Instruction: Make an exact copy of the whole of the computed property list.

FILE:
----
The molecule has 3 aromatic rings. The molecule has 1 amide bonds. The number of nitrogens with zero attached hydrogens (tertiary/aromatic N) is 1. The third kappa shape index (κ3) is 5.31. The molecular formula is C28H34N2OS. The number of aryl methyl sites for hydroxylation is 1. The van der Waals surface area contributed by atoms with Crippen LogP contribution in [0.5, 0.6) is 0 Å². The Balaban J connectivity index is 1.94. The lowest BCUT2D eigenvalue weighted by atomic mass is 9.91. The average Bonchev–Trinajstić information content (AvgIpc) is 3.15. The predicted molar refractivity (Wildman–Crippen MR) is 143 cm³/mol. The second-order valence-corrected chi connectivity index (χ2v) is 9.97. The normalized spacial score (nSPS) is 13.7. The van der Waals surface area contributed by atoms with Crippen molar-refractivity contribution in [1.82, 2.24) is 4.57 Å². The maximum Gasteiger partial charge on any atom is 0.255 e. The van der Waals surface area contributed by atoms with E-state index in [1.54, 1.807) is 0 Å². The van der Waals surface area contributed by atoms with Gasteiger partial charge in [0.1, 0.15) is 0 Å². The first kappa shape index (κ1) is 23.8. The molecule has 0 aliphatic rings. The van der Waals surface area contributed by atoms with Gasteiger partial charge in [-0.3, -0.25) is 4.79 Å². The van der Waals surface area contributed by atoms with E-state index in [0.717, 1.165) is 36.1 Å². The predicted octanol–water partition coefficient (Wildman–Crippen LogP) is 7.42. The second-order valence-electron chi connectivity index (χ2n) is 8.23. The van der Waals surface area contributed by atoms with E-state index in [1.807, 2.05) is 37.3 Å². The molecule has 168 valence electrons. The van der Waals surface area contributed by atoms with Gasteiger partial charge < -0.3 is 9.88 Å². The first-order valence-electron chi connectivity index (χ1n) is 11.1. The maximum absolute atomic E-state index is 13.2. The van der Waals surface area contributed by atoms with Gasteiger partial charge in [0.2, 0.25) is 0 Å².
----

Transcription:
The molecule has 3 aromatic rings. The molecule has 1 amide bonds. The number of nitrogens with zero attached hydrogens (tertiary/aromatic N) is 1. The third kappa shape index (κ3) is 5.31. The molecular formula is C28H34N2OS. The number of aryl methyl sites for hydroxylation is 1. The van der Waals surface area contributed by atoms with Crippen LogP contribution in [0.5, 0.6) is 0 Å². The Balaban J connectivity index is 1.94. The lowest BCUT2D eigenvalue weighted by atomic mass is 9.91. The average Bonchev–Trinajstić information content (AvgIpc) is 3.15. The predicted molar refractivity (Wildman–Crippen MR) is 143 cm³/mol. The second-order valence-corrected chi connectivity index (χ2v) is 9.97. The normalized spacial score (nSPS) is 13.7. The van der Waals surface area contributed by atoms with Crippen molar-refractivity contribution in [1.82, 2.24) is 4.57 Å². The maximum Gasteiger partial charge on any atom is 0.255 e. The van der Waals surface area contributed by atoms with E-state index in [1.54, 1.807) is 0 Å². The van der Waals surface area contributed by atoms with Gasteiger partial charge in [0.1, 0.15) is 0 Å². The first kappa shape index (κ1) is 23.8. The molecule has 0 aliphatic rings. The van der Waals surface area contributed by atoms with Gasteiger partial charge in [-0.3, -0.25) is 4.79 Å². The van der Waals surface area contributed by atoms with E-state index in [0.717, 1.165) is 36.1 Å². The predicted octanol–water partition coefficient (Wildman–Crippen LogP) is 7.42. The second-order valence-electron chi connectivity index (χ2n) is 8.23. The van der Waals surface area contributed by atoms with E-state index in [1.807, 2.05) is 37.3 Å². The molecule has 168 valence electrons. The van der Waals surface area contributed by atoms with Gasteiger partial charge < -0.3 is 9.88 Å². The first-order valence-electron chi connectivity index (χ1n) is 11.1. The maximum absolute atomic E-state index is 13.2. The van der Waals surface area contributed by atoms with Gasteiger partial charge in [0.2, 0.25) is 0 Å².